This week Rob Lowe announced that he feared for his life while camping in the Ozark Mountains as he heard the sound of a Bigfoot approaching his campsite. Lowe was in the Ozarks, oddly enough, filming a television show about Bigfoot. While Lowe’s announcement is probably nothing more than promotion for his show, this news tidbit sent me wandering far and wide across the internet, gathering information on Bigfoot (or Sasquatch) in the United States.
My family and I live in a developed suburban community—not an environment where Bigfoot is likely to be seen. Yet open wilderness areas exist quite close to our home. Many nights we have heard the call of coyotes, and some evenings the hoots of a great horned owl. To my surprise, I discovered credible reports of Bigfoot sightings within a few miles of my home. They took place in densely wooded areas and included both deer hunters and off-road vehicle drivers as witnesses.
I am convinced that the vast majority of Bigfoot sightings are spurious. Some of them, I am sure, are pranks, and others are the result of wishful thinking. Many reported sightings of Bigfoot probably were actually bears, and others were tricks of the light reflecting off foliage, tree trunks, and rocks. Reclusive people—some of them escaped criminals—probably hide in wilderness areas and are mistaken at times for Bigfoot. Taken together, these false sightings most likely account for the vast majority of alleged Bigfoot sightings. Yet some descriptions of Bigfoot sightings are not so easily dismissed. Enough credible reports can be found that I am willing, for the time being, to maintain an open mind.
The ivory-billed woodpecker—a large and unique bird—was assumed extinct for decades. A few years ago, evidence emerged that a small number of these birds still exists in remote wilderness areas of the southern states. If they have survived without being detected for several generations, why couldn’t a reasonably intelligent species of mammal also remain hidden in scattered wilderness areas around the continent?
No dead Bigfoot has ever been found in the wilderness. But how many bear carcasses are reported each year? Aside from those deliberately killed and preserved by hunters, the rest of the dead bears disintegrate through natural causes. No one has ever captured a live Bigfoot. But how many people have tried to do so? If it exists, Bigfoot is much more intelligent than a deer or a bear. Being also much rarer than those animals, it is unremarkable that none has yet been captured.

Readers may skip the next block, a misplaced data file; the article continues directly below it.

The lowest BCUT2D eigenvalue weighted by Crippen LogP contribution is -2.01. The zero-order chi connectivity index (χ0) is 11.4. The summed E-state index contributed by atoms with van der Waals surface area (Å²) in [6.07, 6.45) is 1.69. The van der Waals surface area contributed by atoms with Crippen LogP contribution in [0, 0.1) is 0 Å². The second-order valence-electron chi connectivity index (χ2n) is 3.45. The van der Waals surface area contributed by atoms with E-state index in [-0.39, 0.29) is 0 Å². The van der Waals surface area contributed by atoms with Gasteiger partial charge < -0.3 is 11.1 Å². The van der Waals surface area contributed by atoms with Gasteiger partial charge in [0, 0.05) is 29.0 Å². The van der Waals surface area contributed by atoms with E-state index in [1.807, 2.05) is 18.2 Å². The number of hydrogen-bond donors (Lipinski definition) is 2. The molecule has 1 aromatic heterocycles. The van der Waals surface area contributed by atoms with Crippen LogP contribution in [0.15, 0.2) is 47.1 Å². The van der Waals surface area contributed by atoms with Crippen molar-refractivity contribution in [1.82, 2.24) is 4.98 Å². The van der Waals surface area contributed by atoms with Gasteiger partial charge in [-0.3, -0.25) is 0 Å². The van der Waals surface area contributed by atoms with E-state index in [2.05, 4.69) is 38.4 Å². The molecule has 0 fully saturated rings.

Three years ago a scientist called for collections of hair thought to be left from a Bigfoot so he could conduct DNA tests. He received thirty samples. When tested, half of them proved to be from bear, and the rest from smaller mammals. One, from China, came from a polar bear species that was thought to be extinct for thousands of years. If a rare polar bear colony can still exist in the mountains of China, why not the Yeti as well?
Every time a convincing argument is proposed against the existence of Bigfoot, further reasoning or evidence appears to swing the opposite direction. The Patterson-Gimlin film of 1967 remains controversial. Too many people have confessed to taking part in a hoax involving the film for all of them to be believed. Too many experts have analyzed the film, only to reach conflicting conclusions, for me to be convinced one way or the other.
I have no personal experience connecting me to Bigfoot. Nor do I care enough to hunting for Bigfoot. I probably would have spent much less time considering the possibility that Bigfoot exists if I hadn’t read accounts of possible sightings near where I live. The world is too big and too complex for me to insist that Bigfoot is impossible, yet the evidence is too vague and too suspect for me to insist that Bigfoot exists. For the time being, I intend to keep an open mind. J.